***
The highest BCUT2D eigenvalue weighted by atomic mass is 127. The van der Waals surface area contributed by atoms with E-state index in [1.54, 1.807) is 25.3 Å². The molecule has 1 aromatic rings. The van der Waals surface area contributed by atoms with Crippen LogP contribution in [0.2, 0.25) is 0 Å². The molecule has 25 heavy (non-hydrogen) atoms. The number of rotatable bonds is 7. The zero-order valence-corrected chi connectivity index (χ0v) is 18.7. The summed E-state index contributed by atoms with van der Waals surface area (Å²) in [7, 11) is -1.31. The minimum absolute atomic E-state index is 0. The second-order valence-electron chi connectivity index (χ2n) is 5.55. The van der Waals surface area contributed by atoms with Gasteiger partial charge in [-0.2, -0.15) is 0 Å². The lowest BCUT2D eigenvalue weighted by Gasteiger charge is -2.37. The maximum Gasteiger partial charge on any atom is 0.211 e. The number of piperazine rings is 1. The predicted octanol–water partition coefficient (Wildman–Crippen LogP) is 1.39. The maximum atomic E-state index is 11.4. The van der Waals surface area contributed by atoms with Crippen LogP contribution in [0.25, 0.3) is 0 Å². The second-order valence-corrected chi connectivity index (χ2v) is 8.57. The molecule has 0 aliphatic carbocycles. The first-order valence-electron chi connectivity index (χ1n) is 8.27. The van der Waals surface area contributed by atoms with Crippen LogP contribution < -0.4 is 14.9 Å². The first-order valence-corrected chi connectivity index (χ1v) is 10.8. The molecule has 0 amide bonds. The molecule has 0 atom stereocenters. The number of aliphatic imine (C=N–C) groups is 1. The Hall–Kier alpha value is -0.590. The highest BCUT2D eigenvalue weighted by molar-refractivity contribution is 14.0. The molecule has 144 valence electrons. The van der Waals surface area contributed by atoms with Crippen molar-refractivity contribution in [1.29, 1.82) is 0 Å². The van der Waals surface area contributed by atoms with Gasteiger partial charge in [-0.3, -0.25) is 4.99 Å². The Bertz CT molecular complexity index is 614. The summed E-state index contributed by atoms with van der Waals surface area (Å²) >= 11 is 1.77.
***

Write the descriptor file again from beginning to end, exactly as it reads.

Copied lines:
The highest BCUT2D eigenvalue weighted by atomic mass is 127. The van der Waals surface area contributed by atoms with E-state index in [1.54, 1.807) is 25.3 Å². The molecule has 1 aromatic rings. The van der Waals surface area contributed by atoms with Crippen LogP contribution in [0.2, 0.25) is 0 Å². The molecule has 25 heavy (non-hydrogen) atoms. The number of rotatable bonds is 7. The zero-order valence-corrected chi connectivity index (χ0v) is 18.7. The summed E-state index contributed by atoms with van der Waals surface area (Å²) in [7, 11) is -1.31. The minimum absolute atomic E-state index is 0. The second-order valence-electron chi connectivity index (χ2n) is 5.55. The van der Waals surface area contributed by atoms with Gasteiger partial charge in [-0.2, -0.15) is 0 Å². The lowest BCUT2D eigenvalue weighted by Gasteiger charge is -2.37. The maximum Gasteiger partial charge on any atom is 0.211 e. The number of piperazine rings is 1. The predicted octanol–water partition coefficient (Wildman–Crippen LogP) is 1.39. The maximum atomic E-state index is 11.4. The van der Waals surface area contributed by atoms with Crippen LogP contribution in [0.25, 0.3) is 0 Å². The second-order valence-corrected chi connectivity index (χ2v) is 8.57. The molecule has 0 aliphatic carbocycles. The first-order valence-electron chi connectivity index (χ1n) is 8.27. The van der Waals surface area contributed by atoms with Crippen LogP contribution < -0.4 is 14.9 Å². The first-order valence-corrected chi connectivity index (χ1v) is 10.8. The molecule has 0 amide bonds. The molecule has 0 atom stereocenters. The number of aliphatic imine (C=N–C) groups is 1. The Hall–Kier alpha value is -0.590. The highest BCUT2D eigenvalue weighted by molar-refractivity contribution is 14.0. The molecule has 144 valence electrons. The van der Waals surface area contributed by atoms with Crippen molar-refractivity contribution in [1.29, 1.82) is 0 Å². The van der Waals surface area contributed by atoms with Gasteiger partial charge in [-0.3, -0.25) is 4.99 Å². The Bertz CT molecular complexity index is 614. The summed E-state index contributed by atoms with van der Waals surface area (Å²) >= 11 is 1.77.